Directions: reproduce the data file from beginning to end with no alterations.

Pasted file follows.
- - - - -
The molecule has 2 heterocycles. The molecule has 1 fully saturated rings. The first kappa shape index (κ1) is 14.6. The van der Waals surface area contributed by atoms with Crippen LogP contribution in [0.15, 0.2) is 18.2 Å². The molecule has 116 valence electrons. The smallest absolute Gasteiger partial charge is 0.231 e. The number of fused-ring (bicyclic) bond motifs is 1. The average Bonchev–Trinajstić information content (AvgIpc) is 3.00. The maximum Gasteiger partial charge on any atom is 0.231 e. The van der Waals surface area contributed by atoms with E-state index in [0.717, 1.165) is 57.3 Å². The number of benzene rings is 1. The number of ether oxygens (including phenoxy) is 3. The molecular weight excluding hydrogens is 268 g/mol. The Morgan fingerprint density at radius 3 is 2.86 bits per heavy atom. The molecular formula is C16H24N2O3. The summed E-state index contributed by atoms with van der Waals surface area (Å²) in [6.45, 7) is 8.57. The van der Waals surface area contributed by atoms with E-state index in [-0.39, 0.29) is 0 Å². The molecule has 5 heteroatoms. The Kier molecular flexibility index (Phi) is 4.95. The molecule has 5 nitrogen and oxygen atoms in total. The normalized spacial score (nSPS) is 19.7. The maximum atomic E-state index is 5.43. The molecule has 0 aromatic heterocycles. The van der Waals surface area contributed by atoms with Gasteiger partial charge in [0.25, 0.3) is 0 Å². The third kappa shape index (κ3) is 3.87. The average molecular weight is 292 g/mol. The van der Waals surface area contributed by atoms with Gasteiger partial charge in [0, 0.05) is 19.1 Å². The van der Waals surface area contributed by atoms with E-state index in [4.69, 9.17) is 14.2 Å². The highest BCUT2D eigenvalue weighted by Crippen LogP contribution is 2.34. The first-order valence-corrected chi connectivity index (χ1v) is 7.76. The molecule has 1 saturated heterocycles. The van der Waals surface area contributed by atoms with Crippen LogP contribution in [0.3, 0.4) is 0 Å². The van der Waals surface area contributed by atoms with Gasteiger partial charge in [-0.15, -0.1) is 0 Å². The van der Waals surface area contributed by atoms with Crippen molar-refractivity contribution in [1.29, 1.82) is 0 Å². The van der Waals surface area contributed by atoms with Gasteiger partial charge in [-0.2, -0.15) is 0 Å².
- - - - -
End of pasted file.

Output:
The molecule has 2 heterocycles. The molecule has 1 fully saturated rings. The first kappa shape index (κ1) is 14.6. The van der Waals surface area contributed by atoms with Crippen LogP contribution in [0.15, 0.2) is 18.2 Å². The molecule has 116 valence electrons. The smallest absolute Gasteiger partial charge is 0.231 e. The number of fused-ring (bicyclic) bond motifs is 1. The average Bonchev–Trinajstić information content (AvgIpc) is 3.00. The maximum Gasteiger partial charge on any atom is 0.231 e. The van der Waals surface area contributed by atoms with E-state index in [0.717, 1.165) is 57.3 Å². The number of benzene rings is 1. The number of ether oxygens (including phenoxy) is 3. The molecular weight excluding hydrogens is 268 g/mol. The Morgan fingerprint density at radius 3 is 2.86 bits per heavy atom. The molecular formula is C16H24N2O3. The summed E-state index contributed by atoms with van der Waals surface area (Å²) in [6.45, 7) is 8.57. The van der Waals surface area contributed by atoms with E-state index in [-0.39, 0.29) is 0 Å². The molecule has 5 heteroatoms. The Kier molecular flexibility index (Phi) is 4.95. The molecule has 5 nitrogen and oxygen atoms in total. The normalized spacial score (nSPS) is 19.7. The maximum atomic E-state index is 5.43. The molecule has 0 aromatic heterocycles. The van der Waals surface area contributed by atoms with Gasteiger partial charge in [0.25, 0.3) is 0 Å². The third kappa shape index (κ3) is 3.87. The average molecular weight is 292 g/mol. The van der Waals surface area contributed by atoms with Gasteiger partial charge in [0, 0.05) is 19.1 Å². The van der Waals surface area contributed by atoms with E-state index in [4.69, 9.17) is 14.2 Å². The highest BCUT2D eigenvalue weighted by Crippen LogP contribution is 2.34. The first-order valence-corrected chi connectivity index (χ1v) is 7.76. The molecule has 1 saturated heterocycles. The van der Waals surface area contributed by atoms with Crippen LogP contribution in [0.3, 0.4) is 0 Å². The van der Waals surface area contributed by atoms with Gasteiger partial charge in [-0.15, -0.1) is 0 Å². The van der Waals surface area contributed by atoms with Crippen molar-refractivity contribution in [1.29, 1.82) is 0 Å². The van der Waals surface area contributed by atoms with Gasteiger partial charge in [-0.2, -0.15) is 0 Å².